A South West Water project to reduce drought is to get £1 million from government quango.
Water regulator Ofwat is giving the money from its innovation fund to pay farmers in Devon and Cornwall to create water storage on their land.
“land use changes and the accompanying management practices have been linked to increased erosion and farm-scale runoff, and the degradation of soil structure. Of particular concern are winter practices that leave the soil surface bare or require the use of heavy machinery on the land, and also those actions that increase the surface and subsurface flow connectivity of the landscape, to give pathways for rapid runoff.” (From joint Environment/Defra 2004 study) – Owl
It is one of 16 projects – and one of five involving South West Water – awarded a share of £40 million from Ofwat in a competition called the Water Breakthrough Challenge.
The project, which will be run by the company along with Westcountry Rivers Trust claims to contribute to better hydrated wetlands, woodlands and fields, and will help farms manage water demand through dry weather and boost biodiversity.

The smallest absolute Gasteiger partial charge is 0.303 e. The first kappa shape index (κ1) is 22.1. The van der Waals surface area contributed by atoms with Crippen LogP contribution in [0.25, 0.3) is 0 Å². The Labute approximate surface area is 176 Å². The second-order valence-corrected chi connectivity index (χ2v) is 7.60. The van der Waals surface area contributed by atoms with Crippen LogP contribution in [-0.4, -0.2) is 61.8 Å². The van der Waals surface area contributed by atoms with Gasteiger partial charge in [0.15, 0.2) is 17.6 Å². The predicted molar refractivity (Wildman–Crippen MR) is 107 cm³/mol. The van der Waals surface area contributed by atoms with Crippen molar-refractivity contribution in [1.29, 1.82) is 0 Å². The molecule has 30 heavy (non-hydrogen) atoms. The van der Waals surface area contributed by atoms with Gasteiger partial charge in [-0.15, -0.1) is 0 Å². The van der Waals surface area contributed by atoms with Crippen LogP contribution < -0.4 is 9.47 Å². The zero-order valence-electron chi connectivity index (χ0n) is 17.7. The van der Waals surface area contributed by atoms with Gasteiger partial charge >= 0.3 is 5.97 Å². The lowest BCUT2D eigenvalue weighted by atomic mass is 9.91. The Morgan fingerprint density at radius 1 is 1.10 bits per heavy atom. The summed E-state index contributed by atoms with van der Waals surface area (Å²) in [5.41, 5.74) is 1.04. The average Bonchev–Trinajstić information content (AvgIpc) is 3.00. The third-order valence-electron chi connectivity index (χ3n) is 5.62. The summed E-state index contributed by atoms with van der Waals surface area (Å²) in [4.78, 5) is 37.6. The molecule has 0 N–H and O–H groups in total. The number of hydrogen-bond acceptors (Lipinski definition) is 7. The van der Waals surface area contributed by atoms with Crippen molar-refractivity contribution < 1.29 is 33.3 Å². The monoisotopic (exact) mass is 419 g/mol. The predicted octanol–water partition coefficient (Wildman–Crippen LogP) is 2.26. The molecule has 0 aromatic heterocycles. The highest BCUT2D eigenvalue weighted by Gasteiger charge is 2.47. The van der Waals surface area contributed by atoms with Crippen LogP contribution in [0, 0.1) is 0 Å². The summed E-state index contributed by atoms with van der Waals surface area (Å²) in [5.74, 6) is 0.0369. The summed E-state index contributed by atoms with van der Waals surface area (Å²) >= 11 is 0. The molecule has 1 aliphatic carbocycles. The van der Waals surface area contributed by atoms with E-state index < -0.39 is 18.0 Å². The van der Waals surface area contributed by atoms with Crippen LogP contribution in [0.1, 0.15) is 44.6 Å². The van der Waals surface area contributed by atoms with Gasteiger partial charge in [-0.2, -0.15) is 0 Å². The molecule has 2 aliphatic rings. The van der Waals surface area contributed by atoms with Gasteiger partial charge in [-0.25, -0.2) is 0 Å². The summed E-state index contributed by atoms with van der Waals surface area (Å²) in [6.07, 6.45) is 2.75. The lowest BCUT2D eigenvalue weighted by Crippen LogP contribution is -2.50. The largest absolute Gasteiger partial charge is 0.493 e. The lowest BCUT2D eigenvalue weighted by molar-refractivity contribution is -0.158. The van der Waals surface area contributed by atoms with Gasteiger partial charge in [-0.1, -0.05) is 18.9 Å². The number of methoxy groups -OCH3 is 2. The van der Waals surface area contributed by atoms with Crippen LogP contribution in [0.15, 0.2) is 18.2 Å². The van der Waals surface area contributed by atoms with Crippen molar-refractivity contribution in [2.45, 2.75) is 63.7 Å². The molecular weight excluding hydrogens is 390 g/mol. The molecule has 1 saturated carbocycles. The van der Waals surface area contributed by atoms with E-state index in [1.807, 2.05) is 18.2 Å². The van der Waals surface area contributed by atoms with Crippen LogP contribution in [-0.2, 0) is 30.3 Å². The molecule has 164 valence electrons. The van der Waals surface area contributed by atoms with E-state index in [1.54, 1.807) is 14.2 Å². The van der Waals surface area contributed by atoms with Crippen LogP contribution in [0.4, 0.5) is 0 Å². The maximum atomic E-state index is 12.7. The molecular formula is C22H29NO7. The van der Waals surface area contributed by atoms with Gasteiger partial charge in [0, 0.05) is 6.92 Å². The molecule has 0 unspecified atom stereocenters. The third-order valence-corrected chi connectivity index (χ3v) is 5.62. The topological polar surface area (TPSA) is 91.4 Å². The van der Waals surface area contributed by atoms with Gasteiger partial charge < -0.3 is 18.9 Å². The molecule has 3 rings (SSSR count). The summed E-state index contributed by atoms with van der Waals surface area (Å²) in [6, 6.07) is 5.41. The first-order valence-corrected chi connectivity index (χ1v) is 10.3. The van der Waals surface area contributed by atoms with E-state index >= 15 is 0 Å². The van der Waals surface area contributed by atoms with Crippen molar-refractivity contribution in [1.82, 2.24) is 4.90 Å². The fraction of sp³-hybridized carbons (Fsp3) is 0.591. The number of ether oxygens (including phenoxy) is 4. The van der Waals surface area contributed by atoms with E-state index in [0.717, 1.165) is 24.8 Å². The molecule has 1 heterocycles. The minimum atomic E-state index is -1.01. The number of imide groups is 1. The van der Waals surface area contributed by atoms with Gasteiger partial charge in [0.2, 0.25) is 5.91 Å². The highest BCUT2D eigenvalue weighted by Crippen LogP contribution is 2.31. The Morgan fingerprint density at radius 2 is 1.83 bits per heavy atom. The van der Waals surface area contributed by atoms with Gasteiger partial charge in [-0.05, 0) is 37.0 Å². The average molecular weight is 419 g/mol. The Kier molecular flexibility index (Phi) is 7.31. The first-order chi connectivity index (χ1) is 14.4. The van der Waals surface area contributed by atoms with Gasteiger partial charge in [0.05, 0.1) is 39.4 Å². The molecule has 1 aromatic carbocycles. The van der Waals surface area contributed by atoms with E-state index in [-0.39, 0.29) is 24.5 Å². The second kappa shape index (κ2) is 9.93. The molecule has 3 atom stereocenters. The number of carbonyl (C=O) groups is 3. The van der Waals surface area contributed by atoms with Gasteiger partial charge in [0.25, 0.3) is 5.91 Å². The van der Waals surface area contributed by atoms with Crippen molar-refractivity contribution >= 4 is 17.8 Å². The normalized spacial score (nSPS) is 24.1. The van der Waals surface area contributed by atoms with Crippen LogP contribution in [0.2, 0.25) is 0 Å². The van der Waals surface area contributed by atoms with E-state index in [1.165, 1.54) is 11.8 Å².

Farmers will be paid to create ‘water batteries’, storing up water in soil ‘sponges’ as well as ponds and lakes. These stores will recharge during wet weather and can be drawn down during periods of drought, either for use on the farm to reduce demand on the mains supply, or sold to a range of buyers.
Carolyn Cadman, Director of Natural Resources, said: “This exciting project will embed new ways of thinking, valuing and storing water across the South West.
“The project will explore innovative ways of improving resilience to climate change, which we expect will bring more intense rain and more periods of drought. Working in partnership we will test ways in which farmers can capture and store that intense rainfall on their land, either to use themselves or by selling it onto others.”
Dr Laurence Cauldrick, CEO at Westcountry Rivers Trust said: “These ecologically connected and distributive ‘smart ponds’ would enhance water retention on land, charging during the winter, and enabling farmers during times of summer drought to either use the water for on-farm needs, thereby alleviating demand on the mains supply, or to sell to recharge our rivers via water companies adding to the water supply grid.”